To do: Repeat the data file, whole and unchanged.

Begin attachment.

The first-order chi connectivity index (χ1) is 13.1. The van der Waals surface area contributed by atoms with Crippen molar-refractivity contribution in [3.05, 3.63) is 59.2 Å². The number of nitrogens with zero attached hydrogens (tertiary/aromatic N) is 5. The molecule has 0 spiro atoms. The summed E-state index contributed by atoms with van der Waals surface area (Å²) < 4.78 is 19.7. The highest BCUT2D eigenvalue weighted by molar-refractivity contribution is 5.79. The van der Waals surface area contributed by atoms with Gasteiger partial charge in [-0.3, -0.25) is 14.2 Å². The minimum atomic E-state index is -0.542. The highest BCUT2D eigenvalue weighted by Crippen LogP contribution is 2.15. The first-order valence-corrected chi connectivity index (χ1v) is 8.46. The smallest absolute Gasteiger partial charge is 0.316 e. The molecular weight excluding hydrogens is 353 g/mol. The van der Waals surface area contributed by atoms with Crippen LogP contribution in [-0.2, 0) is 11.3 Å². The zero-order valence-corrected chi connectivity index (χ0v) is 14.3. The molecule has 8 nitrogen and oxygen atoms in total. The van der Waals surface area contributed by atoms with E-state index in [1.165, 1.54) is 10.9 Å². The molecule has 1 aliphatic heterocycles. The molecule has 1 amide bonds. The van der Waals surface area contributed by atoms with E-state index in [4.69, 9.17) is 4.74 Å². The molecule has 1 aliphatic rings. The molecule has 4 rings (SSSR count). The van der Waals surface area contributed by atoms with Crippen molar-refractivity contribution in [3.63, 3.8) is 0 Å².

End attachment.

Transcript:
The first-order chi connectivity index (χ1) is 13.1. The van der Waals surface area contributed by atoms with Crippen molar-refractivity contribution in [3.05, 3.63) is 59.2 Å². The number of nitrogens with zero attached hydrogens (tertiary/aromatic N) is 5. The molecule has 0 spiro atoms. The summed E-state index contributed by atoms with van der Waals surface area (Å²) < 4.78 is 19.7. The highest BCUT2D eigenvalue weighted by molar-refractivity contribution is 5.79. The van der Waals surface area contributed by atoms with Gasteiger partial charge in [-0.3, -0.25) is 14.2 Å². The minimum atomic E-state index is -0.542. The highest BCUT2D eigenvalue weighted by Crippen LogP contribution is 2.15. The first-order valence-corrected chi connectivity index (χ1v) is 8.46. The smallest absolute Gasteiger partial charge is 0.316 e. The molecular weight excluding hydrogens is 353 g/mol. The van der Waals surface area contributed by atoms with Crippen LogP contribution in [-0.2, 0) is 11.3 Å². The zero-order valence-corrected chi connectivity index (χ0v) is 14.3. The molecule has 8 nitrogen and oxygen atoms in total. The van der Waals surface area contributed by atoms with E-state index in [1.165, 1.54) is 10.9 Å². The molecule has 1 aliphatic heterocycles. The molecule has 1 amide bonds. The van der Waals surface area contributed by atoms with E-state index in [4.69, 9.17) is 4.74 Å². The molecule has 1 aliphatic rings. The molecule has 4 rings (SSSR count). The van der Waals surface area contributed by atoms with Crippen molar-refractivity contribution in [3.63, 3.8) is 0 Å².